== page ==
“Our matrix has only 276 characters, a strong decrease from the 339 of RC07. For the most part, this is due to our mergers of redundant characters and does not entail a loss of information.”

After all that work and all those changes and additions,
ML report their repaired tree “topology is identical to Ruta and Coates 2007.”

Unfortunately that tree is vastly different
from the one recovered in the LRT, which has far fewer taxa, but an equal or greater gamut. Let’s figure out why the topologies differ and are similar. I’ll start slow with the similarities and the metaphorical ‘low-hanging fruit.’ The difficult topics we will handle later. I took the last few weeks (far too little time) to better understand basal tetrapods having zero knowledge of most taxa before starting. I have not been able to cover all the taxa employed by the ML tree.

Similarities:

  1. Both trees include fish and fish-like tetrapods at the base
  2. Both trees include microsaurs, reptiles and extant amphibians as derived taxa
  3. Both trees agree on the inclusion set for microsaurs and holospondyls
Figure 6. Subset of the large reptile tree focusing on basal tetrapods, updated with Gerrothorax.Figure 6. Subset of the large reptile tree focusing on basal tetrapods, updated with Gerrothorax.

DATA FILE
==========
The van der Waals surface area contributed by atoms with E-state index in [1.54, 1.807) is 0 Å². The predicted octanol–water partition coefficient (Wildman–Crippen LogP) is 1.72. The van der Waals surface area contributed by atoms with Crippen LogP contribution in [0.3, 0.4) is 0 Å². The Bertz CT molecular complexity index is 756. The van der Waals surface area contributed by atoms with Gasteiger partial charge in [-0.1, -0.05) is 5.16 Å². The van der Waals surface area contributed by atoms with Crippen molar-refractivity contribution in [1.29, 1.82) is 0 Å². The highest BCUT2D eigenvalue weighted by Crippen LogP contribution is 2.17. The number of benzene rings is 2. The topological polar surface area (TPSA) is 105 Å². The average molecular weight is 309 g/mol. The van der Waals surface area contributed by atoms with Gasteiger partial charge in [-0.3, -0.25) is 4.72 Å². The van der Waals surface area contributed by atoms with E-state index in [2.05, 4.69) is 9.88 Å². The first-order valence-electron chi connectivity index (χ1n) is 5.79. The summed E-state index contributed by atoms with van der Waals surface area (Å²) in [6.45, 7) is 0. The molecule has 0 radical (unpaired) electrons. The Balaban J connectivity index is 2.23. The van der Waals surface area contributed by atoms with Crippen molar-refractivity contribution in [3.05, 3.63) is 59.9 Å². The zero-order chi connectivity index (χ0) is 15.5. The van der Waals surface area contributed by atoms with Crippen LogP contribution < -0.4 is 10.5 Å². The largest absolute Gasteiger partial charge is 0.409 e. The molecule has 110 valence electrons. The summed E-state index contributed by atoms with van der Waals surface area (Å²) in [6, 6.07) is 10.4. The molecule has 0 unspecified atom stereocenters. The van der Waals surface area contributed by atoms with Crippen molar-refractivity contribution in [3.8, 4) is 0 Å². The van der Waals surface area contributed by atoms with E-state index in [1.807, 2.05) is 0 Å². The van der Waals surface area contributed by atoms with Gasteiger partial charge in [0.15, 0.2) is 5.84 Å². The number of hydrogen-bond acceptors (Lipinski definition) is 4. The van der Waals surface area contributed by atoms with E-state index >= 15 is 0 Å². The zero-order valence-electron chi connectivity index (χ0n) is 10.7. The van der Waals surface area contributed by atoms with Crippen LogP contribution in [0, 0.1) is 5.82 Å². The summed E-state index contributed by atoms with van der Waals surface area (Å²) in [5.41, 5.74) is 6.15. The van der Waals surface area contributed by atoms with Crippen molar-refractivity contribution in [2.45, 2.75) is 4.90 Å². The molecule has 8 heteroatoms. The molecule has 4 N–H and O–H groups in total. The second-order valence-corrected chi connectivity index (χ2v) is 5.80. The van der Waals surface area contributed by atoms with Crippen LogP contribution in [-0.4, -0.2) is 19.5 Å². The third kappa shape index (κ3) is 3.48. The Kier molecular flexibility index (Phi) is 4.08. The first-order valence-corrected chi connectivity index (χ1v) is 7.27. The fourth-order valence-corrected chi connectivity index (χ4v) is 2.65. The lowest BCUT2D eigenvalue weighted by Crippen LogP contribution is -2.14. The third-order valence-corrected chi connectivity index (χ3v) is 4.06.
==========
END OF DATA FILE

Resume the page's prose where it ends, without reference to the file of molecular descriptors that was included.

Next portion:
Figure 2. Subset of the large reptile tree focusing on basal tetrapods, updated with Gerrothorax.

Differences:

Due to taxon exclusion,
the ML tree nests several reptiles as non-reptiles. These include:

  1. Sivanerpeton – basal reptile/amniote
  2. Gephyrostegus (bohemicus) –  basal reptile/amniote
  3. Bruktererpeton – Lepidosauromorpha
  4. Solenodonsaurus (+ Chroniosaurus, Chroniosuchus) – Archosauromorpha
  5. Tseajaia – Lepidosauromorpha
  6. Limnoscelis – Lepidosauromorpha
  7. Orobates – Lepidosauromorpha
  8. Diadectes – Lepidosauromorpha
  9. Westlothiana – Archosauromorpha

Where each taxon nests in the LRT follows each dash.

Due to taxon exclusion,
the ML tree nests several taxa as ‘Sauropsida’ a clade that no longer has utility based on the new basal reptile dichotomy Archosauromorpha and Lepidosauromorpha. These include:

  1. Captorhinus – Lepidosauromorpha
  2. Paleothyris/Protorothyris – two distinct Archosauromorpha
  3. Petrolacosaurus – Archosauromorpha

Chroniosuchia
ML report, “Chroniosaurus has a fully resolved position one node more crown ward than Gephyrostegidae, Bruktererpeton or Temnospondyli and one node more rootward than Solenodonsaurus.”  This is a similar nesting to the LRT except that all listed taxa other than Temnospondyli nest within the Reptilia. ML are missing several taxa that would have changed their tree topology (see the LRT for that list).